The Lone Cone Library has taken the last month to reflect on what’s worked and what could have been better in 2020. Director Carrie Andrew said many of the library’s goals were put on hold due to the COVID-19 pandemic, including expanding programming. With new grants it recently received, Andrew said the library intends to support its patrons even better in 2021.

The facility just received a $3,000 Libraries Transform award for the purpose of gathering community in a program. Just one of three libraries in Colorado, and 200 in the nation, to get the monies, Andrew said the funds will go toward staff time, food, PPE, materials, training and more to focus on addressing topics relevant in today’s culture.

The theme of the upcoming program is “Bridging and Bonding.” Andrew said the goal is to get people involved. Already a number of local organizations have struggled to get volunteers or board members. She said the school’s PTA and the Wide Sky Arts Collective faced merging with other organizations, or folding altogether, since there was nobody to run them.

Now, the library wants to help facilitate attracting volunteers, especially in a time where isolation has complicated efforts.

Additionally, the library received a Just For Kids Foundation grant, in the amount of approximately $3,600, that will be for bilingual programming. The library will now provide bilingual story time, along with quarterly bilingual family nights.

“We are offering the Spanish component to reach the portion of our community that hasn’t always felt invited or welcome,” she said.

Another grant from the Telluride Foundation for $3,000 will support a separate community program focusing on discussion. Called the “Conversation Café,” Andrew said the framework supports all attendees getting a chance to be heard and responding.

In addition to food, materials and more, the funds will be used to purchase the updated version of Zoom, which makes the meetings available for online attendees, or when meetings need to be completely remote.

Finally, a grant from the Colorado Health Foundation, through the Telluride Foundation, will support food security, allowing the library to continue its free lunch program for the next two years.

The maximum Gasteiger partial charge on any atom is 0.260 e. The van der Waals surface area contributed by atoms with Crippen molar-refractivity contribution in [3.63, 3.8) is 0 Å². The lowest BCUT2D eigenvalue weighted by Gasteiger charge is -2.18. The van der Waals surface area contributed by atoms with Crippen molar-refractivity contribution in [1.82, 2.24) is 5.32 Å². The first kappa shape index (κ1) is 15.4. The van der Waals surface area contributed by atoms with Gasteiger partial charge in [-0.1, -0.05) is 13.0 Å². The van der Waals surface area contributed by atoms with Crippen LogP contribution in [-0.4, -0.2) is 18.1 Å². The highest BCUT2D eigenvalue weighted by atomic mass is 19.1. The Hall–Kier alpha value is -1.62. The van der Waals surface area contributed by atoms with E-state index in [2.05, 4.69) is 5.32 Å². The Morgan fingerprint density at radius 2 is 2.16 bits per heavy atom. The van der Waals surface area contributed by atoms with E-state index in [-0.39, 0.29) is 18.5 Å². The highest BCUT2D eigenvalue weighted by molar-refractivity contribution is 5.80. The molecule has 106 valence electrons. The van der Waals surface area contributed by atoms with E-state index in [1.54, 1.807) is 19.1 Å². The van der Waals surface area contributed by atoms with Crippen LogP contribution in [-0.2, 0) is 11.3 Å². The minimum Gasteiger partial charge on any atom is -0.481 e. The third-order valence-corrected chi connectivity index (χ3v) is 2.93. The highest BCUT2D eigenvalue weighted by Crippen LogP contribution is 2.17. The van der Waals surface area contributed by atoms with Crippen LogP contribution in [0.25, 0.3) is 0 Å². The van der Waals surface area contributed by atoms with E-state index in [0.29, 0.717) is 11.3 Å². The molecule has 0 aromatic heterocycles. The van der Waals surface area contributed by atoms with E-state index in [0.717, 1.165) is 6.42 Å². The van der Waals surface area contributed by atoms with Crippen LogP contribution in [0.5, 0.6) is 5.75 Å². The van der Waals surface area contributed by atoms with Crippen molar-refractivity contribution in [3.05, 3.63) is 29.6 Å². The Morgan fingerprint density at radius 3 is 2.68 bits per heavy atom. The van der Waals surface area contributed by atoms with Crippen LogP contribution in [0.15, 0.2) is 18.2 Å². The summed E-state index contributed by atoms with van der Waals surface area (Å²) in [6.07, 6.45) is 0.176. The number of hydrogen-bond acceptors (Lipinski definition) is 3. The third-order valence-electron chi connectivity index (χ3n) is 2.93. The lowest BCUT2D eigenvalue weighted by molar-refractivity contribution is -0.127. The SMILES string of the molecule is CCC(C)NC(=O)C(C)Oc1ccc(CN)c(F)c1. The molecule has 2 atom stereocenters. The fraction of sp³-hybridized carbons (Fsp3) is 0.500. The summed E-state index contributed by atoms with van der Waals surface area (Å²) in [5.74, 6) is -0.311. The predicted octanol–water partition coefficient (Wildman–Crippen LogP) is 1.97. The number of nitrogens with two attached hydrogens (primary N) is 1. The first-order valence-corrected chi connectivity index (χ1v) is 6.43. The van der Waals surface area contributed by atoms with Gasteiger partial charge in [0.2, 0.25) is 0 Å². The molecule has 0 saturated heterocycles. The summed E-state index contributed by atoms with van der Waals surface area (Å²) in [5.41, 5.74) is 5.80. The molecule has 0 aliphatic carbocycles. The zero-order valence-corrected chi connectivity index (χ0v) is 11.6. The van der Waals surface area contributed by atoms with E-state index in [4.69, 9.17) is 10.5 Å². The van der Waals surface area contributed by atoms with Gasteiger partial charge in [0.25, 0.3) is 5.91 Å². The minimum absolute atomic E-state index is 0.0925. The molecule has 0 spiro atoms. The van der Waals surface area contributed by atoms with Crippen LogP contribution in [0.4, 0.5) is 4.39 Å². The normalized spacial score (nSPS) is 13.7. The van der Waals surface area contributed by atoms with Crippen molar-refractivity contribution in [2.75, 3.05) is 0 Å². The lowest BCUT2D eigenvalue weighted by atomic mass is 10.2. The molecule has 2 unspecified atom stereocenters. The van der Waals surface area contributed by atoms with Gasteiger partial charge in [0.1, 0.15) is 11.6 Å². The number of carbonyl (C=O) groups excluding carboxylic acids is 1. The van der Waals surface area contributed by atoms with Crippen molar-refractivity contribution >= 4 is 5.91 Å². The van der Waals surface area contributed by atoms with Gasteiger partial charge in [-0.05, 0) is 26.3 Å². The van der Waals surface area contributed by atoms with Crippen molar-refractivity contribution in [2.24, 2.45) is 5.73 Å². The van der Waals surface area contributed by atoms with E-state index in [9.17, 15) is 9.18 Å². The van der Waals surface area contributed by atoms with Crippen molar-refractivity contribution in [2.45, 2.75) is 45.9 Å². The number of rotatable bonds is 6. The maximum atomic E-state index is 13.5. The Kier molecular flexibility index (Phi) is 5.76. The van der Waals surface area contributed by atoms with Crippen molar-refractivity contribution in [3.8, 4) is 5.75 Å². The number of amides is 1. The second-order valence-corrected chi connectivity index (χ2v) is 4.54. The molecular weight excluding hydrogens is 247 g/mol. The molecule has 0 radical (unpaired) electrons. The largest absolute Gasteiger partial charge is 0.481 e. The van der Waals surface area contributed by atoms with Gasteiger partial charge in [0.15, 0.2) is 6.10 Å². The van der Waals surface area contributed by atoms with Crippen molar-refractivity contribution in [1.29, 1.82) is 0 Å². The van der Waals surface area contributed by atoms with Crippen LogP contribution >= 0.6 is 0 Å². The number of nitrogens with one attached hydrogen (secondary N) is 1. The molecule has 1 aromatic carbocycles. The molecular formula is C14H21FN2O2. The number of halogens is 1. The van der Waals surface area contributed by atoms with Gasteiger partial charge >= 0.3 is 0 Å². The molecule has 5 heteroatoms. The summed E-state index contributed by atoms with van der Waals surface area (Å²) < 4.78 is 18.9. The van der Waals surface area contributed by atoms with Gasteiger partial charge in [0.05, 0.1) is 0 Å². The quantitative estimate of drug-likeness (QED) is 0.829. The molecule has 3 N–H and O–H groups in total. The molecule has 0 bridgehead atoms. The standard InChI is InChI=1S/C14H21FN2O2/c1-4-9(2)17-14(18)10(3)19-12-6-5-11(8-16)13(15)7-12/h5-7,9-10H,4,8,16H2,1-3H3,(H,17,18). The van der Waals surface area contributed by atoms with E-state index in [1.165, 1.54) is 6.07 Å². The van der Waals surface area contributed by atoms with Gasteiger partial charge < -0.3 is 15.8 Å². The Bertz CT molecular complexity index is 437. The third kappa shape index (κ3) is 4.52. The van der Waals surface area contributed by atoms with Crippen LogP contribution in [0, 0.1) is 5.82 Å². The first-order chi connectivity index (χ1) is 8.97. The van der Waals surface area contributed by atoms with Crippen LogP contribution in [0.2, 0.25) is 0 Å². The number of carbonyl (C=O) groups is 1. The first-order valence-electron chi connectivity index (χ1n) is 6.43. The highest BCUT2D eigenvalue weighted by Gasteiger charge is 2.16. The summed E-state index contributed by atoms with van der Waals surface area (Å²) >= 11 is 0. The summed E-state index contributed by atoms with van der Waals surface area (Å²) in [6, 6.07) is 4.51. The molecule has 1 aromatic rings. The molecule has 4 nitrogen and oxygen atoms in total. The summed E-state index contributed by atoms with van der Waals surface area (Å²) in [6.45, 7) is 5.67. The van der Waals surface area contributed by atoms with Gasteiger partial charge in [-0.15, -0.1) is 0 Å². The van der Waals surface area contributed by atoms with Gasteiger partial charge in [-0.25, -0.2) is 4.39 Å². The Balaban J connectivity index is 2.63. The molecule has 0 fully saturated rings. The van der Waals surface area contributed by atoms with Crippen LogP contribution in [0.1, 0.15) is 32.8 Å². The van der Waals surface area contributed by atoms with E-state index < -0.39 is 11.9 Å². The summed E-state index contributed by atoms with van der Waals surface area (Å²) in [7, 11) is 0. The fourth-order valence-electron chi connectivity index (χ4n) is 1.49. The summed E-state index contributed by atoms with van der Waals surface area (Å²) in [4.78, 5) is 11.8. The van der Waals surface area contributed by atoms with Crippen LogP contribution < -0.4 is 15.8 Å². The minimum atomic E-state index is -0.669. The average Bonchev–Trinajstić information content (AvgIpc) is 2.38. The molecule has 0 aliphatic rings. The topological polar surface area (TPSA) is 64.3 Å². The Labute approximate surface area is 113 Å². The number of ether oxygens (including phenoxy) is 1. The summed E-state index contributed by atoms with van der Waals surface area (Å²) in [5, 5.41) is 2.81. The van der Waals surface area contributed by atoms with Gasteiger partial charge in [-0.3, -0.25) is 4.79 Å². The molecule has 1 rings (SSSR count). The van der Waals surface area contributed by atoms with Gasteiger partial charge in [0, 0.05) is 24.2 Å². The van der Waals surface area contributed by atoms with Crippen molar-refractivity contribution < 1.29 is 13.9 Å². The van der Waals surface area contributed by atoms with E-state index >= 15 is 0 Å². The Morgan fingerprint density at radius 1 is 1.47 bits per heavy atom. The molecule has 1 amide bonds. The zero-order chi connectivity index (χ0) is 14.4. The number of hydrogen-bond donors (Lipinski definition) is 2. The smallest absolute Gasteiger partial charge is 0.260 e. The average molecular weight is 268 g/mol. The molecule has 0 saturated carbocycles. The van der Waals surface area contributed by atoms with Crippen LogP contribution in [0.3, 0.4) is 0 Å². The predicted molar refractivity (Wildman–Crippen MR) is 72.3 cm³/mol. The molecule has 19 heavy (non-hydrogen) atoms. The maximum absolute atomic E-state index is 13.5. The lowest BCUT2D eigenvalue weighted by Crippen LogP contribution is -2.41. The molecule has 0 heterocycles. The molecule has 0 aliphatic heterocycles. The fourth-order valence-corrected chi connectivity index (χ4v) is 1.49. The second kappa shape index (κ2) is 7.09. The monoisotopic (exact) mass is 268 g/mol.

And, rather than waiting a few years to begin Phase 2 of the library, Andrew said the board is ready to charge ahead this year with completing the design concept for the exterior and landscape. She added that weeds have been problematic and made worse by drought.

Beginning next month, with the support of the Department of Local Affairs, some graduate students will help flush out a conceptual design of the library’s grounds. According to her, there are many options for the 3.6-acre plot, but the plans must be intentional and sustainable. She said the build must also include future possibilities.

She said future grants would pay for the different features, made possible by partnerships, which will help to leverage funds. The library will not seek to raise the mill levy in the future. 

In other library news, the board needs one additional member to have a complete board of five. Anyone interested should reach out to Andrew or the existing board. She said it was an interesting time to be a part of the organization.

As the library was recently approved a VISTA host site, it will also hire a VISTA volunteer to work this summer in partnership with the Dark Sky Group.

Andrew said she wants the community to know the library is open for patrons. Though masks are required, she said there is plenty of room for physical distancing, and the staff hasn’t had to limit anyone from entering because of crowding.